Tristan Rhodes wrote:
> I have been unable to duplicate the error with "dar -t". I will keep you informed if it shows up again.
sure, no problem.
>>dar 2.1.0_pre5 is quite the same as release 2.1.0. If you have the
>>opportunity, try the released version, but, that should not change the
>>problem, I guess.
> I have just updated to release 2.1.0 and all tests results are from this version. After we resolve this issue, I am going to switch to the 64-bit version of DAR. I just read in LIMITATIONS about the extra memory that is used with the infinite version. Since I usually back up an entire drive, the 64-bit version should use significantly less memory (Dar uses up to 82 MB on full-system backups). Is this correct? I do not think I will be limited by the 18,446,744,073 GB limitation. (Is there any system in the world that uses anything close to this much space?)
that's correct, 64 and 32 bits version use less memory to store each
file in the catalogue (stored in memory while creating the archive).
18 TB is a bit far from what I have heard of today's usual total system
disk, but, if you have a look at the "Hall of Fame" on dar's web site,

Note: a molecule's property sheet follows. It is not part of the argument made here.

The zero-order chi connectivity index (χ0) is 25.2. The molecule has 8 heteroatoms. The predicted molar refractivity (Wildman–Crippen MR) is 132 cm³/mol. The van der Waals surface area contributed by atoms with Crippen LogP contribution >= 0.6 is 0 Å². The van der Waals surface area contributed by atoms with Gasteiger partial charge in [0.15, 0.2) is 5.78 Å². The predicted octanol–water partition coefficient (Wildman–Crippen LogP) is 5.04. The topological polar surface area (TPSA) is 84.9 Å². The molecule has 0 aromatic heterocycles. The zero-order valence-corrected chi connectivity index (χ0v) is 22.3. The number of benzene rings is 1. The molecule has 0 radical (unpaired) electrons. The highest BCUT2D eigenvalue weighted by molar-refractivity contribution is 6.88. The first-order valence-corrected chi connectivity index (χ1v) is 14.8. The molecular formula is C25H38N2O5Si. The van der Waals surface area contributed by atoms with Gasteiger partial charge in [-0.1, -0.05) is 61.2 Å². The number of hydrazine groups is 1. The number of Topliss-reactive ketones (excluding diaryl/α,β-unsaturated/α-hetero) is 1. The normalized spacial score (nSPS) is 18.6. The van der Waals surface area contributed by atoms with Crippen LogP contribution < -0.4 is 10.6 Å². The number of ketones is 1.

you will see that already we have 1.4 TB archives... that's exceptional
for today, but in 2 years, the exceptional archives will be probably
around 14 TB, maybe more, and un ten days, maybe 18TB will be a common
limitation for a normal system .... that's a matter of time. But at that
time 128 bits integer will be standard on all system, and I will just
have to add a new #define in the code to have the 128 bits mode in
libdar... currently, I cannot, as I could not find a standard and
portable C/C++ type that defines a 128 bits integer... that's also a
matter of time. In the meanwhile for those that want to do exceptional
things, there is still the native dar version (using infinint) which is
a bit more fond of memory (but exceptional guys have exceptional memory
too ;-) ) and which has no such limitation.
>>large file support is set in dar, but there is also the kernel, and
>>standard libraries to have ready to support largefiles. What is your
>>Linux kernel version ("uname -a" should tell you) ?
> linux:~/sarab/sarab-0.1.0 # uname -a
> Linux linux 2.4.20-4GB #1 Wed Aug 6 18:26:21 UTC 2003 i686 unknown unknown GNU/Linux
that's correct, only kernel 2.0.x and bellow have a 2GB limitation in
>>can you try to create a large file with another tool than dar (using dd
>>for example : "dd if=/dev/zero of=/tmp/sample.dat bs=1048576 count=3072"
>>should make a 3GB file in /tmp/sample.dat )
> linux:~/sarab/sarab-0.1.0 # dd if=/dev/zero of=/tmp/sample.dat bs=1048576 count=6144
> 6144+0 records in
> 6144+0 records out
> linux:~/sarab/sarab-0.1.0 # ls -l /tmp/sample.dat
> -rw-r--r-- 1 root root 6442450944 Feb 21 14:12 /tmp/sample.dat
> It doesn't look like a filesystem limitation, I was able to create a 6 GB file.
> Thanks for your great progam, Denis.
you are welcome,
> Tristan Rhodes